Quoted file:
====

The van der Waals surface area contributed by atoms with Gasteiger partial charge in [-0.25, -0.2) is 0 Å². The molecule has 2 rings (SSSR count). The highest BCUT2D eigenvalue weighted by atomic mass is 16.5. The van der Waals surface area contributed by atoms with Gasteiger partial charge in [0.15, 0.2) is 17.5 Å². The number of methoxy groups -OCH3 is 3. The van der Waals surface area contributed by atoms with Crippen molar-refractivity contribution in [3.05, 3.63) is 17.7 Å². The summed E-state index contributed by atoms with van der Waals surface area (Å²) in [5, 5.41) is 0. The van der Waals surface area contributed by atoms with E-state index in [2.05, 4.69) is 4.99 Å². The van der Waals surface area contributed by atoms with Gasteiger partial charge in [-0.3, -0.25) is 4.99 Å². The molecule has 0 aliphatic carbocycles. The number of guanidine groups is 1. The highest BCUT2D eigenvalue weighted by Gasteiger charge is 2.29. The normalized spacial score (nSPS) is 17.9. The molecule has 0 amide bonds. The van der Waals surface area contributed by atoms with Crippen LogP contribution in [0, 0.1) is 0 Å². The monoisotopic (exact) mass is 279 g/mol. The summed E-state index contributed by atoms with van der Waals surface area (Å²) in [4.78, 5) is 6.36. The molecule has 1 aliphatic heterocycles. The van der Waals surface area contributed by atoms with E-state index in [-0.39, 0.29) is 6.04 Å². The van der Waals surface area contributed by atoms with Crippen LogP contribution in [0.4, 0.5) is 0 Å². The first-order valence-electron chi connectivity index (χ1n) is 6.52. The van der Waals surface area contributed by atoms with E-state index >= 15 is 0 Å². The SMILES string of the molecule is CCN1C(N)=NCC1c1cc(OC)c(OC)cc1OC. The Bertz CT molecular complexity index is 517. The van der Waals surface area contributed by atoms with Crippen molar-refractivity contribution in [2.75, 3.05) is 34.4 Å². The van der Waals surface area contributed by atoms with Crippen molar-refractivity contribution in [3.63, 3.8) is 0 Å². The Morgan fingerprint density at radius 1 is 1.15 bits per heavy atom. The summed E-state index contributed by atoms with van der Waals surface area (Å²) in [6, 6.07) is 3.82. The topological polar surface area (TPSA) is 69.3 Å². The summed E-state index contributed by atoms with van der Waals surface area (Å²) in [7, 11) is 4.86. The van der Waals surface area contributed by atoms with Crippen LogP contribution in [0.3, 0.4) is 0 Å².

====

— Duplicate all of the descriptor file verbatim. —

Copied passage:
The van der Waals surface area contributed by atoms with Gasteiger partial charge in [-0.25, -0.2) is 0 Å². The molecule has 2 rings (SSSR count). The highest BCUT2D eigenvalue weighted by atomic mass is 16.5. The van der Waals surface area contributed by atoms with Gasteiger partial charge in [0.15, 0.2) is 17.5 Å². The number of methoxy groups -OCH3 is 3. The van der Waals surface area contributed by atoms with Crippen molar-refractivity contribution in [3.05, 3.63) is 17.7 Å². The summed E-state index contributed by atoms with van der Waals surface area (Å²) in [5, 5.41) is 0. The van der Waals surface area contributed by atoms with E-state index in [2.05, 4.69) is 4.99 Å². The van der Waals surface area contributed by atoms with Gasteiger partial charge in [-0.3, -0.25) is 4.99 Å². The molecule has 0 aliphatic carbocycles. The number of guanidine groups is 1. The highest BCUT2D eigenvalue weighted by Gasteiger charge is 2.29. The normalized spacial score (nSPS) is 17.9. The molecule has 0 amide bonds. The van der Waals surface area contributed by atoms with Crippen LogP contribution in [0, 0.1) is 0 Å². The monoisotopic (exact) mass is 279 g/mol. The summed E-state index contributed by atoms with van der Waals surface area (Å²) in [4.78, 5) is 6.36. The molecule has 1 aliphatic heterocycles. The van der Waals surface area contributed by atoms with E-state index in [-0.39, 0.29) is 6.04 Å². The van der Waals surface area contributed by atoms with Crippen LogP contribution in [0.4, 0.5) is 0 Å². The first-order valence-electron chi connectivity index (χ1n) is 6.52. The van der Waals surface area contributed by atoms with E-state index >= 15 is 0 Å². The SMILES string of the molecule is CCN1C(N)=NCC1c1cc(OC)c(OC)cc1OC. The Bertz CT molecular complexity index is 517. The van der Waals surface area contributed by atoms with Crippen molar-refractivity contribution in [2.75, 3.05) is 34.4 Å². The van der Waals surface area contributed by atoms with Crippen molar-refractivity contribution in [3.63, 3.8) is 0 Å². The Morgan fingerprint density at radius 1 is 1.15 bits per heavy atom. The summed E-state index contributed by atoms with van der Waals surface area (Å²) in [6, 6.07) is 3.82. The topological polar surface area (TPSA) is 69.3 Å². The summed E-state index contributed by atoms with van der Waals surface area (Å²) in [7, 11) is 4.86. The van der Waals surface area contributed by atoms with Crippen LogP contribution in [0.3, 0.4) is 0 Å².